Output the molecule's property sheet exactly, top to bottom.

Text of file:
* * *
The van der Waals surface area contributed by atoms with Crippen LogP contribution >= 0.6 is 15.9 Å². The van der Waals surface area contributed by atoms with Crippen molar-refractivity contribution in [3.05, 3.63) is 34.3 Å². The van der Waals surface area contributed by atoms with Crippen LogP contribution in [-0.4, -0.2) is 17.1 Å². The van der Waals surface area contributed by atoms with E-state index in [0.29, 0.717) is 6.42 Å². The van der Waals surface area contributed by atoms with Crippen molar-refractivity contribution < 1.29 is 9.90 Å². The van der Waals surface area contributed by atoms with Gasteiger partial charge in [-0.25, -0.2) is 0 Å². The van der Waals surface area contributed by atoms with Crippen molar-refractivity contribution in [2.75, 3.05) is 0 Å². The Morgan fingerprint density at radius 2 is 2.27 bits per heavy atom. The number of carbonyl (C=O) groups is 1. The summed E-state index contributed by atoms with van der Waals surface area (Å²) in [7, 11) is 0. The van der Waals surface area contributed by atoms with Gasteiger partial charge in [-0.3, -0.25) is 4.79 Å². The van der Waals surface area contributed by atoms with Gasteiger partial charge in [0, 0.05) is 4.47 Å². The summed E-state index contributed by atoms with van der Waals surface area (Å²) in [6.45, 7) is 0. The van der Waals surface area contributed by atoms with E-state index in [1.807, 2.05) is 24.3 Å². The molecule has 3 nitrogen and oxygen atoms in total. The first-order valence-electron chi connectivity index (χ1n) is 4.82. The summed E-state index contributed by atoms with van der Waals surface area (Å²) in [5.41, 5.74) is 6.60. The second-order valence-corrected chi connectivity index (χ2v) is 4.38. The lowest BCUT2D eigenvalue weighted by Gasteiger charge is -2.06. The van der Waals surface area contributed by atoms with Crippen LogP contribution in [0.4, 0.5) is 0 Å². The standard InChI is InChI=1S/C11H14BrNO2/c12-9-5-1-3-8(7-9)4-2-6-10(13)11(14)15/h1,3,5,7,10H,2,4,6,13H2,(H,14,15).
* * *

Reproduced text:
The van der Waals surface area contributed by atoms with Crippen LogP contribution >= 0.6 is 15.9 Å². The van der Waals surface area contributed by atoms with Crippen molar-refractivity contribution in [3.05, 3.63) is 34.3 Å². The van der Waals surface area contributed by atoms with Crippen LogP contribution in [-0.4, -0.2) is 17.1 Å². The van der Waals surface area contributed by atoms with E-state index in [0.29, 0.717) is 6.42 Å². The van der Waals surface area contributed by atoms with Crippen molar-refractivity contribution < 1.29 is 9.90 Å². The van der Waals surface area contributed by atoms with Gasteiger partial charge in [-0.25, -0.2) is 0 Å². The van der Waals surface area contributed by atoms with Crippen molar-refractivity contribution in [2.75, 3.05) is 0 Å². The Morgan fingerprint density at radius 2 is 2.27 bits per heavy atom. The number of carbonyl (C=O) groups is 1. The summed E-state index contributed by atoms with van der Waals surface area (Å²) in [7, 11) is 0. The van der Waals surface area contributed by atoms with Gasteiger partial charge in [-0.3, -0.25) is 4.79 Å². The van der Waals surface area contributed by atoms with Gasteiger partial charge in [0, 0.05) is 4.47 Å². The summed E-state index contributed by atoms with van der Waals surface area (Å²) in [6.45, 7) is 0. The van der Waals surface area contributed by atoms with E-state index in [1.807, 2.05) is 24.3 Å². The molecule has 3 nitrogen and oxygen atoms in total. The first-order valence-electron chi connectivity index (χ1n) is 4.82. The summed E-state index contributed by atoms with van der Waals surface area (Å²) in [5.41, 5.74) is 6.60. The second-order valence-corrected chi connectivity index (χ2v) is 4.38. The lowest BCUT2D eigenvalue weighted by Gasteiger charge is -2.06. The van der Waals surface area contributed by atoms with Crippen LogP contribution in [0.4, 0.5) is 0 Å². The standard InChI is InChI=1S/C11H14BrNO2/c12-9-5-1-3-8(7-9)4-2-6-10(13)11(14)15/h1,3,5,7,10H,2,4,6,13H2,(H,14,15).